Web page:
A combination of “bikini” and “burqa,” the Burqini – swimwear that covers all parts of the body except for the face, hands, and feet – remains at the center of a heated controversy in France. Created in 2003 in Australia by Aheda Zanetti, the Burqini was designed as a garment that would be flexible and comfortable for women who adhered to the “Islamic code of dressing” and also wanted to participate in sports.1 According to Zanetti, the idea behind the clothing was to promote freedom and a healthy lifestyle, not to encourage oppression of women.2 Since 2003, the brand has enjoyed a significant amount of success, particularly with women of the Muslim faith, though not exclusively; some secular women choose to wear the garment because it provides protection from sun exposure.3
Following the July 2016 terror attacks in France, David Lisnard, the Mayor of Cannes, instituted a ban on wearing Burqinis on public beaches, calling the garment “the uniform of extremist Islamism.”4 The rationale behind the ban was that a woman’s right to freedom of expression and freedom of religion was trumped by the public safety risk the garments created. Over the subsequent weeks, more than thirty French municipalities instituted bans of their own.
The French government certainly has an obligation to protect the right of the public to be secure, and to some degree that is as it should be; protecting public safety is an important and serious matter. Many felt, however, that prohibiting the Burqini on beaches was not about public safety so much as it was a direct discrimination against Muslim women. Articles flooded the media, many pointing to the fact that while a ban on face coverings is understandable to protect public safety and not necessarily directed specifically towards one religion (for example, Halloween masks are included in that ban), this ban targeted, almost exclusively, women of the Muslim faith.5 The general objections grew stronger still when photos of police officers forcing a woman to remove her Burqini on a public beach in Nice surfaced on August 24, 2016.6 An ironic aspect of this particular issue concerns the fact that those imposing the bans have said that they are doing so in part because Islamist extremists force women to wear these garments against their will, yet, by enforcing the ban and requiring women to remove their Burqinis on public beaches, they are arguably doing the same thing – albeit not in the name of a particular religion.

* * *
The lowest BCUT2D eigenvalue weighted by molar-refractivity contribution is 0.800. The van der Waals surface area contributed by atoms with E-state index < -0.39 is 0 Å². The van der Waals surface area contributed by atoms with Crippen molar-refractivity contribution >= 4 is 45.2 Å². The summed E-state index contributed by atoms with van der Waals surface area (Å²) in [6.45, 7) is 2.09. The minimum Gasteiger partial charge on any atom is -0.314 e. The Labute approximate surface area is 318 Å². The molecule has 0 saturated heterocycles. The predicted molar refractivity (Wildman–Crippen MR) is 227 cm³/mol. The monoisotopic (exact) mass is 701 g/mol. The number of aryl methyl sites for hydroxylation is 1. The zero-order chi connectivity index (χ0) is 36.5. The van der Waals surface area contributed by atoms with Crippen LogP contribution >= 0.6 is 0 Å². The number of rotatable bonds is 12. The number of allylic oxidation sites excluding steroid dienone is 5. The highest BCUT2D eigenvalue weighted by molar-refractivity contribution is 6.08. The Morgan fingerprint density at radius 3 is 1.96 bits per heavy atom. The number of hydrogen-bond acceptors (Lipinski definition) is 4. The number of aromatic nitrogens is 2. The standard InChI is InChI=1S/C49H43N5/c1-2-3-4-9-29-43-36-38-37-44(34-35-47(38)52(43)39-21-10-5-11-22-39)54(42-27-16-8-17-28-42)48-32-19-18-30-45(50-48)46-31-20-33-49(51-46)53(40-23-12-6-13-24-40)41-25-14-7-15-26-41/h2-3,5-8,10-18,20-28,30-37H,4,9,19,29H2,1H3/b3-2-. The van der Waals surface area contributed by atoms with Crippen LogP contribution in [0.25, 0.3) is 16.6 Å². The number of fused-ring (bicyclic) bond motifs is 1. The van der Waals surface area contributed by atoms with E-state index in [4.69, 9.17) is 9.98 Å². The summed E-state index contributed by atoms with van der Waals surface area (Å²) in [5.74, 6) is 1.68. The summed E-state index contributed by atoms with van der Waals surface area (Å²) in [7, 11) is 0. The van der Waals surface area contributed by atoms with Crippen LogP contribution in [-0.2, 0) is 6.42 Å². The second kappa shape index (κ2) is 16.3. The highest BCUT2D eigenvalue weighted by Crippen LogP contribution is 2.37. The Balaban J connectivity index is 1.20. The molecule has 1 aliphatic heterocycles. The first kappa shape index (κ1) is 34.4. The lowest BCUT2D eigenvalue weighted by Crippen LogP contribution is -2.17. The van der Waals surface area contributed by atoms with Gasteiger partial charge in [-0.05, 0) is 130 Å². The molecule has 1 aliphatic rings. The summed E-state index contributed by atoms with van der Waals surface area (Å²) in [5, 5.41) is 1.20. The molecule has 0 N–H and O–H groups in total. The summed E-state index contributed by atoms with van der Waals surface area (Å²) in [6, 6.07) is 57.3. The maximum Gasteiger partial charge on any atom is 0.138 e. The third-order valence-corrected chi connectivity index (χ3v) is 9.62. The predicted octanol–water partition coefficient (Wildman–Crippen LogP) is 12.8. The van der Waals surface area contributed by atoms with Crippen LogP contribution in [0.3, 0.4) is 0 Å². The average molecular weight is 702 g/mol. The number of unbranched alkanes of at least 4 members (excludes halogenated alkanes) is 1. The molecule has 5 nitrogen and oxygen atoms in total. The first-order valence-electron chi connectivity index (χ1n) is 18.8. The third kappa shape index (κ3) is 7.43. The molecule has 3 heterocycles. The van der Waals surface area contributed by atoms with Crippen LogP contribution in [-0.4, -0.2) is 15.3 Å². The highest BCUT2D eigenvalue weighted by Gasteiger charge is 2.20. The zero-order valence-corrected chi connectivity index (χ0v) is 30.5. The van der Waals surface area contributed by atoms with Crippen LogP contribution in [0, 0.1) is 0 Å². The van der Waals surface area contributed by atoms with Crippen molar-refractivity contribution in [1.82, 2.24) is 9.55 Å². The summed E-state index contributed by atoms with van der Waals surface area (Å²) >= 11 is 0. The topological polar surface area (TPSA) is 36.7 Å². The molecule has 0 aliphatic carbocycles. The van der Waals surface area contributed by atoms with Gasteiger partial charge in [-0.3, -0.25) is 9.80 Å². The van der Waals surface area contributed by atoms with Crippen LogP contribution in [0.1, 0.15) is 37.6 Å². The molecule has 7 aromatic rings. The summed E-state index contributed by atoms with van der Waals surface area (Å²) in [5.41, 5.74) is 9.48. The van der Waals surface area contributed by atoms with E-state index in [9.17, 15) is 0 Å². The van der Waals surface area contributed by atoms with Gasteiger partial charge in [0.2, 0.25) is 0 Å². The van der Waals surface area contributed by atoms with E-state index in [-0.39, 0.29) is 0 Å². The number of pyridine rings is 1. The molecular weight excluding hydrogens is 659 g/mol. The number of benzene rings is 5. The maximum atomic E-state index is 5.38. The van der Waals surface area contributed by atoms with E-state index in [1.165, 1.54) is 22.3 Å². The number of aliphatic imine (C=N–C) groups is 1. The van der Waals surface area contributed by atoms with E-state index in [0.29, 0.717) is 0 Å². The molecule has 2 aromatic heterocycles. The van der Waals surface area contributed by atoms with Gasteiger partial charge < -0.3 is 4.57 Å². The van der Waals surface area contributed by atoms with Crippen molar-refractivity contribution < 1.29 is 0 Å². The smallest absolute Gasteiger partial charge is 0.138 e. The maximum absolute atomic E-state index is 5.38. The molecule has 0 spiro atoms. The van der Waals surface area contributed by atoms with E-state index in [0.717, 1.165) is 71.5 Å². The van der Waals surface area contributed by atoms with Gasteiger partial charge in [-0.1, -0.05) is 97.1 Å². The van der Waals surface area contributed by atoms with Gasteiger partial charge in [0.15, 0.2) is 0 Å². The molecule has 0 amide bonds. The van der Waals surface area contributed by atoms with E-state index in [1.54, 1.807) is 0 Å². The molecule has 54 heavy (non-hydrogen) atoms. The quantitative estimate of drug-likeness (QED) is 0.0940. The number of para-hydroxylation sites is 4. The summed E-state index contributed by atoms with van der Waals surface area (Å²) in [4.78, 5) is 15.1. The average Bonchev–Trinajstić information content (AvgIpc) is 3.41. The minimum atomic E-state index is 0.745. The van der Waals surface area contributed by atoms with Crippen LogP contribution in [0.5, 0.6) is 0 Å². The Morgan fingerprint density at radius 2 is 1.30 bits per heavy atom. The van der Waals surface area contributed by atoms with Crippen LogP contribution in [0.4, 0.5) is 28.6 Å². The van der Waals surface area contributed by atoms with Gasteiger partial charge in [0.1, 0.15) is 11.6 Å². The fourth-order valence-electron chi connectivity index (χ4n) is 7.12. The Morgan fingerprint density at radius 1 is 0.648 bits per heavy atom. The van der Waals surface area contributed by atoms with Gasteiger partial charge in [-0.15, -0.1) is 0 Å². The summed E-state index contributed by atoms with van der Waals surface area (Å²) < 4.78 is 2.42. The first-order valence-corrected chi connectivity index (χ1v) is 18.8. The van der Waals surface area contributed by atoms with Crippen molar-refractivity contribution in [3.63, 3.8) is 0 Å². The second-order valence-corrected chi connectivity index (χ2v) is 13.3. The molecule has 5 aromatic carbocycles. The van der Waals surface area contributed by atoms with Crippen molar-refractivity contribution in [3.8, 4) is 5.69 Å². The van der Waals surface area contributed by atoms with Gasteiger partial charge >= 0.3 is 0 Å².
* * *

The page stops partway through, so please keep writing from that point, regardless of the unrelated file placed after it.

After considerable public outcry, on August 26, 2016, the highest administrative court in France – the French Council of State (FCS) – overruled the bans. Many of the officials involved, however, have said that they will ignore the ruling.7 It remains to be seen whether the individual towns will allow women to don clothing of their own choosing without further involvement by the FCS. One thing is certain, in the midst of this serious controversy over competing rights, the real winner here is the designer of the Burqini – who has seen sales skyrocket by 200% in the last few months.8
- See The BURQINI / BURKINI Brand Story, Burqini Swimwear (last visited Sept. 18, 2016) http://www.burqini.com [http://perma.cc/2NSG-QA9N]. ↩
- See It’s about freedom: Ban boosts burkini sales by 200%, BBC (Aug. 24, 2016), http://www.bbc.com/news/world-europe-37171749 [http://perma.cc/99TA-EPPR]. ↩
- See Alexandra Suarez, What Is A Burkini? Facts To Explain France’s Ban On Bathing Suit, International Business Times (Aug. 15, 2016), http://www.ibtimes.com/what-burkini-facts-explain-frances-ban-bathing-suit-2402213 [http://perma.cc/4E99-EDDE]. ↩
- See Joseph V. Micallef, Is France Right to Ban the Burkini?, Huffington Post (Sept. 3, 2016), http://www.huffingtonpost.com/joseph-v-micallef/is-france-right-to-ban-th_b_11845732.html [http://perma.cc/895R-LSAV]. ↩
- See id. ↩
- See Ben Quinn, French police make woman remove clothing on Nice beach following burkini ban, The Guardian (Aug. 23, 2016), https://www.theguardian.com/world/2016/aug/24/french-police-make-woman-remove-burkini-on-nice-beach [http://perma.cc/WF5P-EUVQ]. ↩
- See Micallef, supra note 3. ↩
- See It’s about freedom, supra note 2. ↩